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CONTACT: BECKY SOGLIN
5137 Westlawn
Iowa City IA 52242
(319) 335-6660; fax (319) 335-8034
e-mail: becky-soglin@uiowa.edu

Release: Nov. 13, 2000

UI pediatric low vision outreach begins 20th year of assisting children

IOWA CITY, Iowa -- Even with the best medical care, some children's vision impairments cannot be fully reversed. In these cases, statewide services that are available with the help of the University of Iowa Pediatric Low Vision Service can assist youngsters, from birth to age 21, in developing skills to compensate for their low vision.

Now beginning its 20th year of service, the program is considered a model program in rural states. Coordinated through the Iowa Braille School, the Iowa Department of Education, local education agencies and the UI department of ophthalmology and visual sciences, the program assists 250 to 300 children annually.

Each spring and fall, UI eye care experts and other professionals travel throughout Iowa to provide free evaluations and support services to children and young adults whose visual impairments make it difficult for them to read, write, use computers, watch television or be physically active.

"The program couples medical and educational expertise to develop solutions that help children with visual impairments function in school and at home," said Mark Wilkinson, optometrist and director of low vision rehabilitation services at the UI Center for Macular Degeneration.

The UI low vision service also includes Christine Sindt, optometrist, and Patti Heitshusen, clinical technician, both in ophthalmology and visual sciences. Wilkinson started the program in 1981 through the Iowa Braille and Sight Saving School.

"We saw an unmet need in Iowa," he said. "Children who were visually impaired were not receiving sufficient care."

Low vision services can help a child gain literacy, independence and the ability to get around safely. The program also helps educate parents and teachers, so they know how to best help students. Over the years, the service has expanded in many ways, including services provided closer to students' homes, improved follow-up services and the evaluation of a greater number of younger children.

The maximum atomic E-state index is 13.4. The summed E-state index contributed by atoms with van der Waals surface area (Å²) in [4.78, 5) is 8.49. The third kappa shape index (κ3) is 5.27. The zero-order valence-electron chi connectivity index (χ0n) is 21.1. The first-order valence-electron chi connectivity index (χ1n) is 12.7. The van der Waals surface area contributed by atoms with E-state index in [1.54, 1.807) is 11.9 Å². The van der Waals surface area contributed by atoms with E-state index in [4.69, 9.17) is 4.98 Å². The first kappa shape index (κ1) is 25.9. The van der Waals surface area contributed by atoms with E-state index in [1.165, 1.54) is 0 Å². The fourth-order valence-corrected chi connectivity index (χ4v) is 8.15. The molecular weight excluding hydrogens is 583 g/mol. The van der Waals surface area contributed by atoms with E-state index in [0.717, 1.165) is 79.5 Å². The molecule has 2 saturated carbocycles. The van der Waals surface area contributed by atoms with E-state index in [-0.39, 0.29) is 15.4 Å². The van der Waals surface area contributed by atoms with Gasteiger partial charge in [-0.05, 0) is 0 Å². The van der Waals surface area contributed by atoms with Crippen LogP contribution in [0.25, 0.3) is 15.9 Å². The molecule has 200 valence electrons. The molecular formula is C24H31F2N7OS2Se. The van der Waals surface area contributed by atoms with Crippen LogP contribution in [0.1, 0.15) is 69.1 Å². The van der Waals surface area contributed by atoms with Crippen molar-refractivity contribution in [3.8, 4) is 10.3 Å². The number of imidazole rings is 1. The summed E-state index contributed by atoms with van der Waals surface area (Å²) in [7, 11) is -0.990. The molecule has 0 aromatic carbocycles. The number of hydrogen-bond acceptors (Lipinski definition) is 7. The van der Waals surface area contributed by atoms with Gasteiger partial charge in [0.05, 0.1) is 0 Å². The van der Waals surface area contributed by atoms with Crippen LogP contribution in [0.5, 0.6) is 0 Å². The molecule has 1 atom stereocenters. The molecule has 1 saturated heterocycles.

Low vision symptoms included blurred vision, central field loss, distortion and tunnel vision. Children treated through the program were born with a low vision problem or later acquired one, sometimes due to injury. Some children also have other disabilities, which is one reason the low vision team includes not only eye professionals and technology consultants but also social workers, occupational therapists, education experts, early intervention specialists, and orientation and mobility specialists.

"Treating a visual impairment involves more than getting a better pair of glasses," Wilkinson said.

Even with corrective lenses, a child's best-corrected distance vision may be only 20/200 rather than 20/20.

Children may be taught to use optical devices such as telescopes, filters to reduce glare, and electronic magnification on computers or special televisions to enlarge print for reading and writing. However, because many children with visual impairments may have another disability, optical devices are not always an option.

Non-optical devices include bold-tipped pens, audio tapes and illumination devices. While large-print books and magazines can be useful, the UI Low Vision team found over the years that they are usually not the best solution for school-aged children.

The 'head-sweep' required to read a large book can be time-consuming and tiring, the team has reported. In addition, large books are expensive, often do not fit into school desks or lockers and limit reading choices, particularly when individuals move on to college and the work place.

"Overall, the pediatric low vision service allows children with visual impairment to function at their highest potential in educational, vocational and avocational activities," Wilkinson said. "The program has allowed these children to lead qualitatively better lives."

For more information about statewide low vision services for children, call the UI Low Vision Rehabilitation Service at (319) 356-8301 or the Iowa Braille School at (319) 472-5221, extension 1202.

University of Iowa Health Care describes the partnership between the UI College of Medicine and the UI Hospitals and Clinics and the patient care, medical education and research programs and services they provide.